Thursday, August 27, 2015

A Friendly Approach to Grasses, Part 2

In the onrushing course of evolution, as flowering plants gained a majority presence on land, the grassy clan adapted to nearly every niche. With their growth point located near or below ground level - rather than at the stem tip - they could more successfully recover from grazing, trampling, fire, drought, and climate severities.

Three grassy plant families now present at Halibut Point are closely enough related to be grouped together as Graminoids: the true grasses Poaceae, the sedges Cyperaceae, and the rushes Juncaceae.
If the plant before you has long narrow leaves with parallel veins, very likely it's a Graminoid. If its stems are circular and hollow with nodes swollen where leaves join the stems, think true grass-Poaceae. If the stems are edgy and probably triangular in cross section, think sedge-Cyperaceae. If the stems are circular, solid, often wiry-looking, with leaves that usually sheath the stems, think rush-Juncaceae.

Calmagrostis canadensis, Canada blue joint
Across the moister areas of the Halibut Point heath at this moment a tall grass Canada blue joint is blooming with a cereal-looking inflorescence.

Calmagrostis canadensis closeup
It shows the kinds of features that have made grasses an inseparable part of human civilization, the backbone of agriculture and livestock pasturage. Wheat, corn, rice, all the cereal grains have their origins as grasses. The Poaceae sugar cane and bamboo also make extensive contributions to mankind's economic life.
Danthonia spicata, Poverty grass
Many grasses adapt to dry conditions by approaching dormancy in hot weather, even to the extent of shedding their leaves once the flower stalk is launched. A considerable portion of a grass plant's succulence is stored protectively within the root system. People commonly prod their lawns into mid-summer growth only by watering them regularly through the heat.

Setaria faberi, Chinese foxtail

Setaria viridis,  Green foxtail
There are upwards of thirty species of grasses to be found at Halibut Point. Getting oriented to the distinctions can be daunting. A friendly guide opens doors.

Chris Leahy reverses his binoculars for a close look.
When we took a tour together, ornithologist-field botanist Chris Leahy demonstrated a resourceful way to magnify the details of a grass flower.

Chris reads the flora along with other landscape features as one picture. Scanning the plants at eye level he predicts terrain, soil qualities and moisture. Looking down at ground characteristics he predicts specific plants. Along with knowing 'jizz' - the general visual impression of various plants - as well as the cycle of their seasonal development, and pertinent historical factors, he is well prepared to name the Graminoids we encounter without using identification keys. He narrates an ecological story.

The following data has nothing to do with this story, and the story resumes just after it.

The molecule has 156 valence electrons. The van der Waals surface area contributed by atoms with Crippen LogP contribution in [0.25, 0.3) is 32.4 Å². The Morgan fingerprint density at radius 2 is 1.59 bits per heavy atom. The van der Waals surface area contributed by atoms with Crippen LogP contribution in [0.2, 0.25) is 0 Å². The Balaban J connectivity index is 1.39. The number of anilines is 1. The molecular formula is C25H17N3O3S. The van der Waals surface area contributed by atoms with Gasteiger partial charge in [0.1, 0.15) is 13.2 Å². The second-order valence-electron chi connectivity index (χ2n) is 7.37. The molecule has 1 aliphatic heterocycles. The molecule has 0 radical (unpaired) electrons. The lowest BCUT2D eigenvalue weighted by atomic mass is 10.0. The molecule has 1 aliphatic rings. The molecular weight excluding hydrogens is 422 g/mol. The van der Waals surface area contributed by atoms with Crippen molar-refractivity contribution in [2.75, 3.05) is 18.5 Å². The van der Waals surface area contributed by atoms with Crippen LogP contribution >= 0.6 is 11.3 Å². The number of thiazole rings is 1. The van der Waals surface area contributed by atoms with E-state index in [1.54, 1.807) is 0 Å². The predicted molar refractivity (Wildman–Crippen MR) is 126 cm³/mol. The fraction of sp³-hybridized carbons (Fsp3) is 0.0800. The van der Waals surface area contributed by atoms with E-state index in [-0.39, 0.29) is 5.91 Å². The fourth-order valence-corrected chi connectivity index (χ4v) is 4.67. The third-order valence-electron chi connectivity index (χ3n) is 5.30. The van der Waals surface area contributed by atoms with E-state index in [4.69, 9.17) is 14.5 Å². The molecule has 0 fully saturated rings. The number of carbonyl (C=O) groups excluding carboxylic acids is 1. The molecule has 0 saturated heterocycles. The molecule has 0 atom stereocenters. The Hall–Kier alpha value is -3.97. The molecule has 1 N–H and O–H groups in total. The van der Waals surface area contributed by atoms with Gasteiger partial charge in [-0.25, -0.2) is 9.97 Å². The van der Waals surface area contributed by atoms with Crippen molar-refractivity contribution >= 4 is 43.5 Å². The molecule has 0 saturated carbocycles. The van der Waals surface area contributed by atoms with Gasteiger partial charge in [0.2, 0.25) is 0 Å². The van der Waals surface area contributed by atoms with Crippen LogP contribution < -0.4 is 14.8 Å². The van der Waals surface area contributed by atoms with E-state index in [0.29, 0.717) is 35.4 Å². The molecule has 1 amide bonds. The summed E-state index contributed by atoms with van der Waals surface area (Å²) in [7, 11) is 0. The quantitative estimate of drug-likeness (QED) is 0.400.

Schizachyrium scoparium, Little bluestem
Little bluestem is one of the native grasses that Chris champions as a crucial constituent of the 'leaner' habitats on Halibut Point. It tolerates hot, dry soils with little fertility. It is the exclusive host (that is, food) for the caterpillar stage of some species of butterflies.

A wet area with a localized ecosystem
Quarrying operations left scattered pits that have naturalized into damp fens where we find Canada rush (Juncus canadensis) Toad rush (Juncus bufonius), Three-square sedge (Scirpus americana), and Wool sedge (Scirpus cyperinus).

Juncus tenuis, Path rush
Path rush seeds developing
Juncus tenuis seems exceptional among local Juncaceae in its ability to adjust to both damp and dry areas. Tough and wiry it tolerates foot traffic and contributes to the groundcover in compacted walkways throughout Halibut Point, earning the name 'path rush.'
Juncus effusus,  Soft rush
The more statuesque Juncus effusus is a fiber of choice source for weaving baskets and mats, resulting in the common name 'soft rush.'

Soft rush seeds developing
Circular stems, miniature lily-like flowers, and nutty-looking seeds give rush plants a characteristic look.
Carex crinita, Fringed sedge
Cyperaceae family members like this Fringed sedge tend to have clumps of flat-leaved arching foliage with 'edgy' flower stems that are triangular in cross-section.

Cyperus pseudovegetus, Marsh flatsedge
Most of the Cyperaceae grow in wet areas where their architectural forms stand pleasingly above the water surface.
Scirpus microcarpus, Barber-pole bulrush
One of the more ornate Cyperaceae, Barber-pole bulrush, distinguishes itself with a colorful stem pattern.
Barber-pole bulrush in a water-retentive pocket
It has established itself in a particularly fortunate location for Halibut Point State Park visitors.

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